The malleability of Vulcano’s mud

One of the most famous tourist attractions of Vulcano is its thermal mud baths. These are two hot mud pools where you can benefit from their thermal properties.
It is really curious to observe the mud pools, which are grey and literally “boil”, taking on a completely malleable behaviour, adjusting to the shape of whatever is immersed in them.
Contrary to popular belief, these pools are not natural. Actually, the two main pools are simply where in the 1950s investigations were undertaken by the AGIP (Agenzia Generale Italiana Petroli, Italian General Petroleum Agency) to assess whether the site could be exploited for the production of electricity using geothermal energy, i.e. the natural fact that the soil in Vulcano is warmer due to the presence of magma underground. Two shafts were then dug to a depth of around 250 metres. Once finished, gas plumes as high as 300 metres rose up from them.

Photo of the eastern part of the isthmus above which the village of Vulcano is located. On the left there are, with a grayish almost clay color, the mud pools with some tourists immersed in them. On the right side the sea acquires a typical turquoise color due to the fumaroles that are below sea level. In the background the beach becomes black sand, with an equipped lido, and then ends at the beginning of the tree-lined plain of the circular peninsula of Vulcanello, of which you can see the beginning here.

After the investigations were completed, the shafts were partially closed, but the phenomenon of the fumaroles remained strong, and together with the highly altered soil that was removed and worn away by the drilling, the mud pools as we know them today formed.

The thermal power is mainly due to the fact that this mud is between 33 and 38 °C, which induces relaxation, especially in our muscles. The gases that escape are always of volcanic nature, so breathing them in for a long time is absolutely not recommended.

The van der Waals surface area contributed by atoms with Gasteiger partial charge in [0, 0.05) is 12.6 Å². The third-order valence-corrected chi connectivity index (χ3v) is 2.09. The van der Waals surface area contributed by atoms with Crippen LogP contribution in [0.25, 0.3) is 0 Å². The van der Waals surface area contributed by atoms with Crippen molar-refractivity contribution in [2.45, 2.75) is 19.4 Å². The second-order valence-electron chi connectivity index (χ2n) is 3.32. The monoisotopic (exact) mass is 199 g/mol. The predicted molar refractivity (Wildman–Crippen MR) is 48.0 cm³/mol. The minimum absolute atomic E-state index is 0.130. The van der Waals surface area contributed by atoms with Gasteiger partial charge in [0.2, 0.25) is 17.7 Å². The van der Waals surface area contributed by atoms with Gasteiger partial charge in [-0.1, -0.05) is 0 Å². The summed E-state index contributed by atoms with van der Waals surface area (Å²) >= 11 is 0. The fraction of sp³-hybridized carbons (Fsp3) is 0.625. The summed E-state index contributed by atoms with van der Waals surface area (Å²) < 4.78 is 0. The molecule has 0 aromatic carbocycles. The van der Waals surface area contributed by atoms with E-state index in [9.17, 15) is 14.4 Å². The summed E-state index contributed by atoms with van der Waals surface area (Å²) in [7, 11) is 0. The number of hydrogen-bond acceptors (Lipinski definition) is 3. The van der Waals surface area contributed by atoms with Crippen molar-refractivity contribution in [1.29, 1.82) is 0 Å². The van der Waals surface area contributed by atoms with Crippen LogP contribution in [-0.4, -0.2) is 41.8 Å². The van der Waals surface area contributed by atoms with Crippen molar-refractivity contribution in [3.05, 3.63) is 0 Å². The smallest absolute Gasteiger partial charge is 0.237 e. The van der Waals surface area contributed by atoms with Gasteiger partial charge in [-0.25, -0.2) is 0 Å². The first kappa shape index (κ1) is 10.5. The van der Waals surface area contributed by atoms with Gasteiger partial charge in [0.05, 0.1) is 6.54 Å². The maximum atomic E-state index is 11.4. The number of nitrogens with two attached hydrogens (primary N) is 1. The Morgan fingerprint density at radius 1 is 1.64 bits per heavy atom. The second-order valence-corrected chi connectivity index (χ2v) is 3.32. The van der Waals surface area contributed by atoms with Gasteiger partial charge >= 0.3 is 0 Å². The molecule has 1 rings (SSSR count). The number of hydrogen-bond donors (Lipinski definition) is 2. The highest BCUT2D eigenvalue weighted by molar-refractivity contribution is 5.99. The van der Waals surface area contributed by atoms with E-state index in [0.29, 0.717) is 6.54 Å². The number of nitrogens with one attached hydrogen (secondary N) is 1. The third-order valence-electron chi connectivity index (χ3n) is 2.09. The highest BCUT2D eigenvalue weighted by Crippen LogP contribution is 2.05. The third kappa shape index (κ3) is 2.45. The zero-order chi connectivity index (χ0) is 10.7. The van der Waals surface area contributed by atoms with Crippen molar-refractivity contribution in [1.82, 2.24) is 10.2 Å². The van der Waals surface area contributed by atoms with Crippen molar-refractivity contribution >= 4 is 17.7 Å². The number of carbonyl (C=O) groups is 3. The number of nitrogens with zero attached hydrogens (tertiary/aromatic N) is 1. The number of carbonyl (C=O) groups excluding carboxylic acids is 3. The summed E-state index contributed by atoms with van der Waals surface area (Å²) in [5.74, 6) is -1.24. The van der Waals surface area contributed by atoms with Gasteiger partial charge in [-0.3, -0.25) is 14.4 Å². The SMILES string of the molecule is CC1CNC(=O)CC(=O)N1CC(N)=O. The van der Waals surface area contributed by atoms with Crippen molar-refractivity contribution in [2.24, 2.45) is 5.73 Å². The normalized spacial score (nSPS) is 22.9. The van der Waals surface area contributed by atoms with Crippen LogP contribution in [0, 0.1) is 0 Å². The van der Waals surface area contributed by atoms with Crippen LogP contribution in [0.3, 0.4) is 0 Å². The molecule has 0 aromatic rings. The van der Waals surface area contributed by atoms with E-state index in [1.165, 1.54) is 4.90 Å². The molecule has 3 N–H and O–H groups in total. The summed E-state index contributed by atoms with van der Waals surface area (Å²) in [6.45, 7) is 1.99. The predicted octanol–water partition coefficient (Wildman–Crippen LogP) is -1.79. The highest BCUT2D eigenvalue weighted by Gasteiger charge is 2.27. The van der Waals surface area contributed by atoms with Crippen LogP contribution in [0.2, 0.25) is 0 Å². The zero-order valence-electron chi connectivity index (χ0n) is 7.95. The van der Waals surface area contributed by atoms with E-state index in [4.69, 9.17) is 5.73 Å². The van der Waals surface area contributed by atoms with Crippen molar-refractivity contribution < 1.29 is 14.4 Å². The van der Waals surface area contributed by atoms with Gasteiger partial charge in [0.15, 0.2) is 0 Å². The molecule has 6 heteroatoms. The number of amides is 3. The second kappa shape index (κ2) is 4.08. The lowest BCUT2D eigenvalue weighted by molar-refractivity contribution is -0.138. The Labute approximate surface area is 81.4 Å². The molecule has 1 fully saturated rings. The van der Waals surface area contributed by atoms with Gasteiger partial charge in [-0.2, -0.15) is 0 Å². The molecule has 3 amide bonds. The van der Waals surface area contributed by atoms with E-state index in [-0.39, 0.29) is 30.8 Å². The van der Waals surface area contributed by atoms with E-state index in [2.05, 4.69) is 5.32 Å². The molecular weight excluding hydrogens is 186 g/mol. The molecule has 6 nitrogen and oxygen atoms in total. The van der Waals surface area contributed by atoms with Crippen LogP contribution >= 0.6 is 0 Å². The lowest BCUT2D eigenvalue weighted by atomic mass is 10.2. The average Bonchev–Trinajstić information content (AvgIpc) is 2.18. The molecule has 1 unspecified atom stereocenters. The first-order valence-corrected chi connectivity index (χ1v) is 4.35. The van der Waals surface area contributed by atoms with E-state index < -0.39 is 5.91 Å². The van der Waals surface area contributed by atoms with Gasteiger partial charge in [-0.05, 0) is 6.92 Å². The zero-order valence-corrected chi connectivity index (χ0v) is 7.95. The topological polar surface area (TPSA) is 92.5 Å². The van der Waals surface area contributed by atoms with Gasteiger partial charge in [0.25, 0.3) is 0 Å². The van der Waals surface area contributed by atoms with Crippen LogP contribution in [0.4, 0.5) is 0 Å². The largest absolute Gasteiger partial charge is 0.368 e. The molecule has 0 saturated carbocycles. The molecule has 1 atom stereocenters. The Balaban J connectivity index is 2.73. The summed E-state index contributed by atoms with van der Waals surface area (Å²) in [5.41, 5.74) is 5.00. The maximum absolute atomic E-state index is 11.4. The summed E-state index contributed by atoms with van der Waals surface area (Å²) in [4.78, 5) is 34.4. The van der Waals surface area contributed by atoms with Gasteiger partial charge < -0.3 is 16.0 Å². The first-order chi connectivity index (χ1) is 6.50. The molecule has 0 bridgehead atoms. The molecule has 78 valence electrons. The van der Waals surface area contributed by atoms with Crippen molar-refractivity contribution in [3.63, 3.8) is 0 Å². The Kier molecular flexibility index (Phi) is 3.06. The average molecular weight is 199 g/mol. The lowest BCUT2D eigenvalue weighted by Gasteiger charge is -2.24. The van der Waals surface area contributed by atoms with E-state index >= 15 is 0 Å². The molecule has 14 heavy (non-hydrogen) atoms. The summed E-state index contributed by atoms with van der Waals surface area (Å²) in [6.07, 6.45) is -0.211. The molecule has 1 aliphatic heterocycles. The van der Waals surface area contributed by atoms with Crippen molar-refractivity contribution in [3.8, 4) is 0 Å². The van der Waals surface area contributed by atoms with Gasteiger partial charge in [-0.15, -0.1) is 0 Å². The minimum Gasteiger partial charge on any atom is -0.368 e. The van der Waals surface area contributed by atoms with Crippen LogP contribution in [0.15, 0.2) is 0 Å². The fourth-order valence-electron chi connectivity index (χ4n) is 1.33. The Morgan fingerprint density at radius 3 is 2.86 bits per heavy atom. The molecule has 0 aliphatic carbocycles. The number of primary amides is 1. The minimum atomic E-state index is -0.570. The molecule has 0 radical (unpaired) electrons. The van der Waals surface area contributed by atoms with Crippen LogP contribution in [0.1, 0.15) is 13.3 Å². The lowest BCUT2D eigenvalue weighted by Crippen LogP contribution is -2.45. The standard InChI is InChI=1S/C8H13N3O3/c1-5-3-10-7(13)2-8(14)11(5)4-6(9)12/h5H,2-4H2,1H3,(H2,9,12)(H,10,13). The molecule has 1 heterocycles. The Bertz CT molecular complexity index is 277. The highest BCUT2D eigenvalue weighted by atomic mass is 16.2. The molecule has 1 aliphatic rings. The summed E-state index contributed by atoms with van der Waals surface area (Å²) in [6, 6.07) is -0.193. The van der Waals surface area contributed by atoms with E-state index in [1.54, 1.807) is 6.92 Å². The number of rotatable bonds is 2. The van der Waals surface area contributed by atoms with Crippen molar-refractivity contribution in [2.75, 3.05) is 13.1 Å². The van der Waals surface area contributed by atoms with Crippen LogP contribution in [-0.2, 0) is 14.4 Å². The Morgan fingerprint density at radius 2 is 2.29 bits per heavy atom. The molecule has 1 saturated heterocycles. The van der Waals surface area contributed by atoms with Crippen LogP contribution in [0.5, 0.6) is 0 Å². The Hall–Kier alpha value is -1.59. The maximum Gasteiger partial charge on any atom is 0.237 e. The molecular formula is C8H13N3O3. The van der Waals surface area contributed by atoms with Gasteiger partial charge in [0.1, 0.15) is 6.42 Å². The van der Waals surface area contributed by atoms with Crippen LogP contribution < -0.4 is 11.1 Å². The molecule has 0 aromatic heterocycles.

Seven islands, dozens of volcanoes

Myths and legends about volcanoes

Lipari at the centre of Mediterranean history

The Aeolian Islands, where volcanology was born

Where do Vulcano’s gases come from?

The senses tell The Pumice Quarries of Lipari

The Gran Cratere of the Fossa: when the volcano becomes a sculptor

Vulcano, the youngest of the Aeolian works of art

The pure white of the pumice quarries

How pumice is formed

The 2002-03 eruption

The polis of the living and the necropolis of the dead

Filicudi, a submerged paradise

At the heart of trade in history

The Cathedral of Lipari and the Norman Cloister of the Benedictine Monastery

Salina, the green island with twin mountains

The Thermal Baths of Saint Calogerus

The underwater morphological elements of the Aeolian Islands

The senses tell The Sciara del Fuoco

Lipari Castle, “fused” with the lava

The Village of Capo Graziano

The Sciara del Fuoco

The stacks of Panarea

Tsunamis: a not uncommon phenomenon in Stromboli

Lipari, where history intertwines with volcanoes to create archaeology

The salt lake of Lingua

Malvasia delle Lipari DOC

“Vulcanian” eruptions

Stories of the sea and shipwrecks. The wrecks of the Aeolian Islands

Between brush strokes of sulphur and clouds of steam: the fumaroles of the port of Vulcano

Panarea, where sea and volcanoes become sculptors

The underwater fumarolic activity of Lisca Bianca

The malleability of Vulcano’s mud

Volcanoes as a natural art form

Stromboli, the volcano that breathes

The senses tell The salt lake of Lingua

“Strombolian” activity in the place where its definition was born

Panarea and its history

The ancient production of salt

The summit craters

The senses tell The summit craters

The senses tell The Village of Capo Graziano

Alicudi, where time has stood still

Filicudi: small island, big history

The hidden part of the Aeolian Islands

The senses tell The Stacks of Panarea

Pollara, between poetry and beauty

The prehistoric village of Cala Junco